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This page was last updated on Dec 7, 2017 at 4:52 pm
A Snapshot of the Transition-Age Population from the Annual Child Count
In 2016 there were 4,281 transition-age youth and young adults (age 14 through 21) on the Annual Deaf-Blind Child Count. This accounts for just over 40% of the total population (9,635). The percentage of transition-age students varies considerably from state to state, ranging from a low of 15% to a high of 57%.
Nearly 60% of transition-age youth and young adults are served at least part of the day in their neighborhood schools in regular education classrooms, consistent with the overall school-age population. Nearly one in five (19%) receive services in a separate school. Within these settings, just under half (49.7%) make use of assistive technologies and 6.5% receive intervener services, both of which are consistent with the broader birth through 21 population. About 10% have cochlear implants. This is a slightly lower proportion than for the full child count population.
Only 19% are identified as deaf-blind on their states’ Part B Disability count. These individuals are most often identified as multiply disabled (37.5%). An additional 11.1% are identified as hearing impaired, 6.2% as visually impaired, and 4.8% as other health impaired.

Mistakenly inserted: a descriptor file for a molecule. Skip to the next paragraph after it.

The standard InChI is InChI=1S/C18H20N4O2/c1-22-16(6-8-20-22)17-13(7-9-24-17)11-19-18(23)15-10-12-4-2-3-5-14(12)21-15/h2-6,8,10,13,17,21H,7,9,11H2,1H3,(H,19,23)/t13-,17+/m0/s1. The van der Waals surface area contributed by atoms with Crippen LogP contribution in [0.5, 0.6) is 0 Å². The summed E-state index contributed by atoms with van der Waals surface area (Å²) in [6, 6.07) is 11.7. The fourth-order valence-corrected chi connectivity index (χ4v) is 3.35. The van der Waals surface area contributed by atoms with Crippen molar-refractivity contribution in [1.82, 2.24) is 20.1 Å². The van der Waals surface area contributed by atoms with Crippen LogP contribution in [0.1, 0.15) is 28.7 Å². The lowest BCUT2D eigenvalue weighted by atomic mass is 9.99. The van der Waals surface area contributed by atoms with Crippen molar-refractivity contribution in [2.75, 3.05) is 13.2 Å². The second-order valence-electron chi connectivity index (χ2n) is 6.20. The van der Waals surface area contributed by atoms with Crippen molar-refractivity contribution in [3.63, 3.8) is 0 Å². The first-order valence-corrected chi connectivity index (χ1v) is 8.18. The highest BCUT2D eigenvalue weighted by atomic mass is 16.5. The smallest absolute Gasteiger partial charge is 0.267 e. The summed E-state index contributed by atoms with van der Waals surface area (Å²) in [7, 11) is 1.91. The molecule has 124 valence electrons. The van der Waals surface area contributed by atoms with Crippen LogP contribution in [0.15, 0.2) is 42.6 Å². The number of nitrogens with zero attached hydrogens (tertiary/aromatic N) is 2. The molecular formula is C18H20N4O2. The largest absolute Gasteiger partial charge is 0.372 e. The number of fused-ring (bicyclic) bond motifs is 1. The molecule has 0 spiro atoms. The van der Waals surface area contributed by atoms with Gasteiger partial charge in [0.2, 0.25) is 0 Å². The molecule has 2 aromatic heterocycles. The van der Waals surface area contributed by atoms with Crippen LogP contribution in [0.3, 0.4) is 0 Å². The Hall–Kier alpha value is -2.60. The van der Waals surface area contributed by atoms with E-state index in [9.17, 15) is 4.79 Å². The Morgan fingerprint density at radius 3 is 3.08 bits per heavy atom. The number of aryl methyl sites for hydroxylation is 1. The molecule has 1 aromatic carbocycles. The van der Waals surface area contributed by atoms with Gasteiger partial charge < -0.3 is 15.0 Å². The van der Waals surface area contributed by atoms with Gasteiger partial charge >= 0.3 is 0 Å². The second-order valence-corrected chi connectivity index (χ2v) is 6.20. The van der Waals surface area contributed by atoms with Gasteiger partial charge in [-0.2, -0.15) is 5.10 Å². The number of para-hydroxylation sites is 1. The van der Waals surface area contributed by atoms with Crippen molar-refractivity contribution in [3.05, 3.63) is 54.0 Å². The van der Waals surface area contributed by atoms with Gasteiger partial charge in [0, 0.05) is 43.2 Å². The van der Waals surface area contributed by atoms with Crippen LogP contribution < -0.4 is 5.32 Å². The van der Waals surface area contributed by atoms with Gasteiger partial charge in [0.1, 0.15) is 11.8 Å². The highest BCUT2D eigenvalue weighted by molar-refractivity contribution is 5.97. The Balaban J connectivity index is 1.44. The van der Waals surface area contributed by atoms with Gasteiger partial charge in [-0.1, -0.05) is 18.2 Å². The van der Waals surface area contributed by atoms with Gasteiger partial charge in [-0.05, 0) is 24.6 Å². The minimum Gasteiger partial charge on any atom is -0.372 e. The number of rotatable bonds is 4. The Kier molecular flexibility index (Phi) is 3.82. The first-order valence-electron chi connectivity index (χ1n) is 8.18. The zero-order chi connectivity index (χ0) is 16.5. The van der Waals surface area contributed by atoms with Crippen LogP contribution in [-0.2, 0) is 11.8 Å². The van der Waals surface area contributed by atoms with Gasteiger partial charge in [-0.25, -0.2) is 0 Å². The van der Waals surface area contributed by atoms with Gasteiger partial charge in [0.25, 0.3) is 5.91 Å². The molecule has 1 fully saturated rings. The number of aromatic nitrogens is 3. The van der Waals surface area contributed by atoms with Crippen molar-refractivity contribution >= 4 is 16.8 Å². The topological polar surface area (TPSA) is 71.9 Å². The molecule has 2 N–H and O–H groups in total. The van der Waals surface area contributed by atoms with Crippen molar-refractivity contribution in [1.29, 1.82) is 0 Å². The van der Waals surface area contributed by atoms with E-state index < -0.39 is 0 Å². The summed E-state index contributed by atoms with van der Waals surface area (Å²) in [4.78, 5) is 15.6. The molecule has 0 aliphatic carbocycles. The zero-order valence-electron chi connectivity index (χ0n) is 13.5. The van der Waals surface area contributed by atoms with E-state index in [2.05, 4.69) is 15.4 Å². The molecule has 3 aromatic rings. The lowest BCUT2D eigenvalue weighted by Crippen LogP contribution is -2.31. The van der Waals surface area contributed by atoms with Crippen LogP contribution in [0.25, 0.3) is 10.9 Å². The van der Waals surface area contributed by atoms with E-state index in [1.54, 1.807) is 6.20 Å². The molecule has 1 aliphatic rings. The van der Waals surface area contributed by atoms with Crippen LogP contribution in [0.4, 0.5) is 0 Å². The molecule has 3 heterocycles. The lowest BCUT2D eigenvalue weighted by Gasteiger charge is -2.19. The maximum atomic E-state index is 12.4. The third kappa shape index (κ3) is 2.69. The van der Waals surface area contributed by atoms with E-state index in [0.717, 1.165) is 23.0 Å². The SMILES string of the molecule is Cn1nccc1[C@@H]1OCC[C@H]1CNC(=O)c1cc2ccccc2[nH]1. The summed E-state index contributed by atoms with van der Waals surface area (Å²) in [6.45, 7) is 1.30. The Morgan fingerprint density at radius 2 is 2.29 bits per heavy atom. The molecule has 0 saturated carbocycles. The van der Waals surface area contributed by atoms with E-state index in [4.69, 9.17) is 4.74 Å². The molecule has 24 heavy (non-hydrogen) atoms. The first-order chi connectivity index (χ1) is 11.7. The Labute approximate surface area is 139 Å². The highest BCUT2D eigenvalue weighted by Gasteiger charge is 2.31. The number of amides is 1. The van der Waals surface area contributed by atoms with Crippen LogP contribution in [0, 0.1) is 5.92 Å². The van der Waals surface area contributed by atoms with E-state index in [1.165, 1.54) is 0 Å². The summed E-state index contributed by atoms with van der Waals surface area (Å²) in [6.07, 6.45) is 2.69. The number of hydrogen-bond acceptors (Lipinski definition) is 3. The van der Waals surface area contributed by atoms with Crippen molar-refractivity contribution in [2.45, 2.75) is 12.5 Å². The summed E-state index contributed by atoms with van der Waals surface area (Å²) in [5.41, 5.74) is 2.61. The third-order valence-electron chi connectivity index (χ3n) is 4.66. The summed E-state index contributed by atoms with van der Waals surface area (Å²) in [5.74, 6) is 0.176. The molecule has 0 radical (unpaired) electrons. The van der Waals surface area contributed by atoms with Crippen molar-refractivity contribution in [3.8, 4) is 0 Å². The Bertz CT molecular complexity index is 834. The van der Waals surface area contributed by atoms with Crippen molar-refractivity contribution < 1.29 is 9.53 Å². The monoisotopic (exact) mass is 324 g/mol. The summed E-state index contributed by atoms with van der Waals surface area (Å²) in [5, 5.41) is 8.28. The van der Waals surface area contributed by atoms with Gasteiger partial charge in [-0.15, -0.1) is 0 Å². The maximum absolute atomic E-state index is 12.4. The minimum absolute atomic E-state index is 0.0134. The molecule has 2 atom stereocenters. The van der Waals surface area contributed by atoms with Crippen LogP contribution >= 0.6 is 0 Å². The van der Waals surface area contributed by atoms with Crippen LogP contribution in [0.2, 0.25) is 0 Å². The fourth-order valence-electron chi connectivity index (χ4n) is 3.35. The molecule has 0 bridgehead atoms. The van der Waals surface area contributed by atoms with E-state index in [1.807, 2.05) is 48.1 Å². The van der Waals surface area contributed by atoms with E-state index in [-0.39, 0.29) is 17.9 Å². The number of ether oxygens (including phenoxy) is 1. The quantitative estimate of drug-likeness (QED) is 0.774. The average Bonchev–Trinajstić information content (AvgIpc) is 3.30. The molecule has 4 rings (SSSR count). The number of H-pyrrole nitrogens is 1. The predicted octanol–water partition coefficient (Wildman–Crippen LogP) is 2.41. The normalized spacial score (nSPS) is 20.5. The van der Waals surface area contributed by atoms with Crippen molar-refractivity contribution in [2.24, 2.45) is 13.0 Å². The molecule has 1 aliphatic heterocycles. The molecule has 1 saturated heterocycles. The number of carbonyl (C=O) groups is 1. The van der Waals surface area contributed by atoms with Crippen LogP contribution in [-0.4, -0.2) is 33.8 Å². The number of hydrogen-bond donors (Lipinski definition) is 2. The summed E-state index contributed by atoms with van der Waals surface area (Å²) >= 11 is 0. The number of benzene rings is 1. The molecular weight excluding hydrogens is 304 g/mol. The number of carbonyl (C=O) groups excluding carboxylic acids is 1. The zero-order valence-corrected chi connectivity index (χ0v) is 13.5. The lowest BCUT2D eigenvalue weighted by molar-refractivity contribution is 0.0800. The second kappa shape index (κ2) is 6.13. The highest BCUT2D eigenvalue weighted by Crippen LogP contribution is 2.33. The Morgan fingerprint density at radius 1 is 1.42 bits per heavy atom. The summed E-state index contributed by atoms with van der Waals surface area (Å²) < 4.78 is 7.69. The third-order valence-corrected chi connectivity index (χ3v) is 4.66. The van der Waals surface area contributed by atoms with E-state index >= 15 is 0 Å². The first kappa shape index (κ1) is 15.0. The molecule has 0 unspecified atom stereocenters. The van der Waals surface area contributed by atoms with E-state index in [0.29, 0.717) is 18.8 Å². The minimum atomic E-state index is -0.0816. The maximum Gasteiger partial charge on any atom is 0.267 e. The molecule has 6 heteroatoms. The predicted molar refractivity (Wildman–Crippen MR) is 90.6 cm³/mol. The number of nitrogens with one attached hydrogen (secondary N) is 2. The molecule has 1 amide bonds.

Nearly two-thirds (64.4%) have an intellectual disability in addition to combined hearing and vision loss. Over half (52.2%) have a physical or orthopedic disability, and over 40% have complex healthcare needs.
More than 90% live at home with their parents or extended family. Less than 4% live in a state or private residential facility.
Over 40% of those for whom we have Part B exiting data in 2016, graduated with a regular diploma (181; 32.4%) or certificate (67; 12%). One in ten transferred out of special education to regular education. Approximately one in four (26.9%) aged out of Part B and one in eight (13.4%) dropped out prior to aging out.